When there aren’t a lot of data and earnings on the calendar, it might be a good time for investors to think about long-term goals. And every trader is a long-term investor to some extent, because everyone wants to retire someday, right? With that in mind, remember that retirement accounts are an efficient way to put money aside for the future, and it’s a good idea to take advantages of the tax benefits of retirement accounts. Maximize your contributions to your IRA until the tax deadline April 18.
From a technical perspective, new resistance for the S&P 500 Index (SPX) appears at around the 2320 level.
Paging Dr. Copper? With U.S. equities marching higher on growth expectations, it may be wise to keep an eye on some of the building blocks of growth, such as copper. As a key component to industrial production, from wiring and piping to electronics, copper has long been considered a proxy for global growth. After spiking more than 30% post-election, from below $2.10 a pound to over $2.75 a pound by the end of November, copper has since chopped along the top in search of a direction. It could be that the copper market got a bit ahead of itself, or perhaps there's concern that China, which consumes upwards of 40% of the world's copper, doesn’t share the same enthusiastic growth outlook.
Is Oil Coming Or Going? After a rough start to the week, crude oil appears to be on the comeback trail, with futures prices rising toward $54 a barrel by early Friday. But that doesn’t mean the market is out of the woods from a supply standpoint, or that a fall back into the $40s is out of the question. Something to ponder for the longer term is whether rising U.S. output and stockpile numbers, as well as signs of falling Chinese demand reported this week, might eventually push oil prices back below $50, and how much this could hurt the energy sector. Despite Thursday’s gains, energy sector stocks are down more than 4% year-to-date. A year ago, energy sector weakness contributed to an overall slump in the stock market, and energy’s woes arguably helped sap overall market strength earlier this week. In general, the energy picture seems to be playing a bigger role than it did in recent months, with some analysts saying that Thursday’s rise in oil helped the stock market. Friday’s weekly U.S. rig count could be worth watching to see if the recent climb in oil rigs continues.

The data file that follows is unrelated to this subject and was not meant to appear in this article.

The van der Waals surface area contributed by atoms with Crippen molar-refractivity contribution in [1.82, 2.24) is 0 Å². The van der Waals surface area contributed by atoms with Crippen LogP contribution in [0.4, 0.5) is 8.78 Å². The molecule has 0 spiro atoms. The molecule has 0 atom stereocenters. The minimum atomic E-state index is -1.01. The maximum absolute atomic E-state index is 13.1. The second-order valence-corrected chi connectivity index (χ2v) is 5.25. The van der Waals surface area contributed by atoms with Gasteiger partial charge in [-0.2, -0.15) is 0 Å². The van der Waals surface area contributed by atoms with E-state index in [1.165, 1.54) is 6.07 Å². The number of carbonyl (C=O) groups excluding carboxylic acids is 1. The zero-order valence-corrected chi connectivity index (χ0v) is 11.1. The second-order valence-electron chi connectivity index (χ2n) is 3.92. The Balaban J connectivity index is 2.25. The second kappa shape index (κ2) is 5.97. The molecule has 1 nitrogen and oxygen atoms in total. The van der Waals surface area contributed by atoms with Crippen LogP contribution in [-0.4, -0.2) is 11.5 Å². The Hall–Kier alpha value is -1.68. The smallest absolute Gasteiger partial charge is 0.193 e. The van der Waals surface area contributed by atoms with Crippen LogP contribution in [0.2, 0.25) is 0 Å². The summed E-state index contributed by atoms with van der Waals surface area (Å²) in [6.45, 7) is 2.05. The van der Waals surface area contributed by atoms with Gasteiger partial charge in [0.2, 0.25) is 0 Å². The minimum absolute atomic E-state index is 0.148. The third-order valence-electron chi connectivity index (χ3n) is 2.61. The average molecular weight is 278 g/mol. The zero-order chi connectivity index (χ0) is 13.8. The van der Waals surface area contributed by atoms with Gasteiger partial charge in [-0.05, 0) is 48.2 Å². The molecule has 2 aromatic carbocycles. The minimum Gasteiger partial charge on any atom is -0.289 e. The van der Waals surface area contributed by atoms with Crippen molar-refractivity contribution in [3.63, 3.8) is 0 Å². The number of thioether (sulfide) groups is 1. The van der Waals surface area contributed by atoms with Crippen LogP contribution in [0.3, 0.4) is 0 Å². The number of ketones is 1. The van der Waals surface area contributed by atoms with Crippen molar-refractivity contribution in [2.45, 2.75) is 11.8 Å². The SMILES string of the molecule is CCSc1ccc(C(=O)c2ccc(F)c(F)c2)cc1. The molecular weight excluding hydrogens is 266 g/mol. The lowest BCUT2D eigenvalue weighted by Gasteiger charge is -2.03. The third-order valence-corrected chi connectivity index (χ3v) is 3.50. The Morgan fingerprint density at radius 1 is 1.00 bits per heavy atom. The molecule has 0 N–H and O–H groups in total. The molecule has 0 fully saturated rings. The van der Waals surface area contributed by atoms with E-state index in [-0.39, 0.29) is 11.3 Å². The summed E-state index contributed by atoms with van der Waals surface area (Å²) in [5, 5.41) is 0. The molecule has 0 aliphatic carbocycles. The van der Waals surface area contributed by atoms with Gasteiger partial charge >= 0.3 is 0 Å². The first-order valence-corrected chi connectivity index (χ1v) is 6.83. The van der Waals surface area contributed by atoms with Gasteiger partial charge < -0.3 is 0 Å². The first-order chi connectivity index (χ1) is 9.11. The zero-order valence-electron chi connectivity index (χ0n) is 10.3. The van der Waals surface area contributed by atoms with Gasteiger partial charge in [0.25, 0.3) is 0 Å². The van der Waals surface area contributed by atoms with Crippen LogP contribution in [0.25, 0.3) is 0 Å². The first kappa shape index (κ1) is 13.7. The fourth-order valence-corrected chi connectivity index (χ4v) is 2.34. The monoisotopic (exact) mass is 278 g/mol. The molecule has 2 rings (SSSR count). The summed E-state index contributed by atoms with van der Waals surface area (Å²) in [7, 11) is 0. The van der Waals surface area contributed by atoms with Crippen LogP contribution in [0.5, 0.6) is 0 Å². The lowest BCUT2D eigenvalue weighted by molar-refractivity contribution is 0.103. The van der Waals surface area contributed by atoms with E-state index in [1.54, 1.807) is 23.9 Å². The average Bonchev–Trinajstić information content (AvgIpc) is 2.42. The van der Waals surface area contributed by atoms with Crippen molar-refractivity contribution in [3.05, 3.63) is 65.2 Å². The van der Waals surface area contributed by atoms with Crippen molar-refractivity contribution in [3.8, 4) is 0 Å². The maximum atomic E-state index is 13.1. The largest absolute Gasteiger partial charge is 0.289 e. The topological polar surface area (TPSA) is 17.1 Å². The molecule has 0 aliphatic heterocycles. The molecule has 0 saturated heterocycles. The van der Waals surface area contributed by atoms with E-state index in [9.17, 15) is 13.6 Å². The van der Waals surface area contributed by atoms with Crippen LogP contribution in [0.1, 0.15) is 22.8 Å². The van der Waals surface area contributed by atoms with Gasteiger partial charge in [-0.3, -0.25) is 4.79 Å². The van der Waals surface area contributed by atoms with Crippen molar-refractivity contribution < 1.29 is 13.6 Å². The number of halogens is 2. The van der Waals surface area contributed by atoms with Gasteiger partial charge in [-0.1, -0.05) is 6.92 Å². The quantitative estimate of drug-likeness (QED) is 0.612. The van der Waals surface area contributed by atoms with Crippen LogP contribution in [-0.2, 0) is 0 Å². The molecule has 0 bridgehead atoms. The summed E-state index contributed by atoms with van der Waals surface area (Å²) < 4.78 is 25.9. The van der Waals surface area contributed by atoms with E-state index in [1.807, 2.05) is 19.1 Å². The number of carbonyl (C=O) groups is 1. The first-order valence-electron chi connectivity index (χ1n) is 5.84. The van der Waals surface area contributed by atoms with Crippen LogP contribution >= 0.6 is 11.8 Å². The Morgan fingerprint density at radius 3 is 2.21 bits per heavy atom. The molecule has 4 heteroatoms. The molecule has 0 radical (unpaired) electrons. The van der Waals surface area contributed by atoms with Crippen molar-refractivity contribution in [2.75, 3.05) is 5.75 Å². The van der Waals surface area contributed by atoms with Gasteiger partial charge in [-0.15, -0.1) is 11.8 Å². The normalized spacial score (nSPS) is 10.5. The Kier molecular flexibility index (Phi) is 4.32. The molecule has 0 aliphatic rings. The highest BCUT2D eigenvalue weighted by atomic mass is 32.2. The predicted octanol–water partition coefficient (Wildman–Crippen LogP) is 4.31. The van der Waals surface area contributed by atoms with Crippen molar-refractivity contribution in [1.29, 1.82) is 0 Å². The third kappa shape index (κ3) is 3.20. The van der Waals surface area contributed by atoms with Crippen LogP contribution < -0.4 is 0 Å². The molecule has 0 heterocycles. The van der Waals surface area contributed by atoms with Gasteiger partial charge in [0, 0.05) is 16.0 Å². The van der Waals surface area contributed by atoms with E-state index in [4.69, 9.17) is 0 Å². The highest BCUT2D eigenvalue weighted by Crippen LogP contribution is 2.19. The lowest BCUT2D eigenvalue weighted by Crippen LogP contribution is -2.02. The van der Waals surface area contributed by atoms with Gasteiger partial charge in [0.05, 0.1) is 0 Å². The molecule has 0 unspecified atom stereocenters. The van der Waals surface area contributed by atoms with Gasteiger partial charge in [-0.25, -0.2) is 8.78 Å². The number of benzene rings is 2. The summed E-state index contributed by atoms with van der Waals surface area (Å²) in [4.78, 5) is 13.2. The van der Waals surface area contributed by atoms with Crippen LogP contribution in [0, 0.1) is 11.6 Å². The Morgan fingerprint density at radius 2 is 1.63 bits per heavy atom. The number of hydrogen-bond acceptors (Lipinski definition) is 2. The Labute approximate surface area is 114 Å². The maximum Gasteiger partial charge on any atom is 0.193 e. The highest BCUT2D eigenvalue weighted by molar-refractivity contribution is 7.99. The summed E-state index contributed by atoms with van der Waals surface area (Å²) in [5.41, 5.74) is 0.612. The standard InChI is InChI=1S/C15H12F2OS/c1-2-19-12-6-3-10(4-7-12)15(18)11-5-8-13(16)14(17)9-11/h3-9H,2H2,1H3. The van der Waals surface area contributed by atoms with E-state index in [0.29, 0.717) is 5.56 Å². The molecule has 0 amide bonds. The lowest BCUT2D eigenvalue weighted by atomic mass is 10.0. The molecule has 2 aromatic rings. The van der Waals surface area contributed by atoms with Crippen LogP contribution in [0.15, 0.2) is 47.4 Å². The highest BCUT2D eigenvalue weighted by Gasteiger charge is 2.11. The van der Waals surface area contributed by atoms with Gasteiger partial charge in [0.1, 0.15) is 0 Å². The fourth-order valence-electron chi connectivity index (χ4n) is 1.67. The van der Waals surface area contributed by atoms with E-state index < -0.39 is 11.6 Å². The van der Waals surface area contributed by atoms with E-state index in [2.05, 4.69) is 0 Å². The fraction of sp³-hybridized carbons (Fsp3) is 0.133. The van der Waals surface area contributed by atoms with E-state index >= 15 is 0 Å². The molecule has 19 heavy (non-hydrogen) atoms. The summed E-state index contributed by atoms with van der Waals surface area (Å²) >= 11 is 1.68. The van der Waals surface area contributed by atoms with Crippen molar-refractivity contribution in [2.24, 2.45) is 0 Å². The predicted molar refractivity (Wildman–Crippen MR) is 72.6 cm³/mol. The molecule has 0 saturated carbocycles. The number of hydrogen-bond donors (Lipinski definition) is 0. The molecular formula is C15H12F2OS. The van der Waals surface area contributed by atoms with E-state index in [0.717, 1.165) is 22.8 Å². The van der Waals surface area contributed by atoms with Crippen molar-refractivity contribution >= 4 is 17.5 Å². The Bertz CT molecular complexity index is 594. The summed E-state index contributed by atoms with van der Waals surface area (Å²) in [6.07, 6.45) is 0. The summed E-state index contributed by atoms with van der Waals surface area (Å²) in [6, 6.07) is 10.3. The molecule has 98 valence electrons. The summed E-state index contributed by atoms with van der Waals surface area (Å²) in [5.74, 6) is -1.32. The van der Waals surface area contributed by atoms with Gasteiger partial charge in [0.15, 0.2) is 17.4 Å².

Foreign Powers: Though some of the recent rally in bonds may reflect declining odds of a near-term rate hike, another factor could be foreign buying. Keep in mind that U.S. 10-year yields, though low historically, provide a far better payout than competing foreign bonds. The German 10-year bund, for instance, recently offered a yield of just 0.3%. That’s down from around 0.5% late last month. Rising bond prices overseas could be sending foreign buyers into the U.S. bond market for better yield, with the effect of pushing U.S. yields lower. That actually could be read as a little bullish, simply because it means the falling U.S. yields may reflect something other than concerns about U.S. economic health.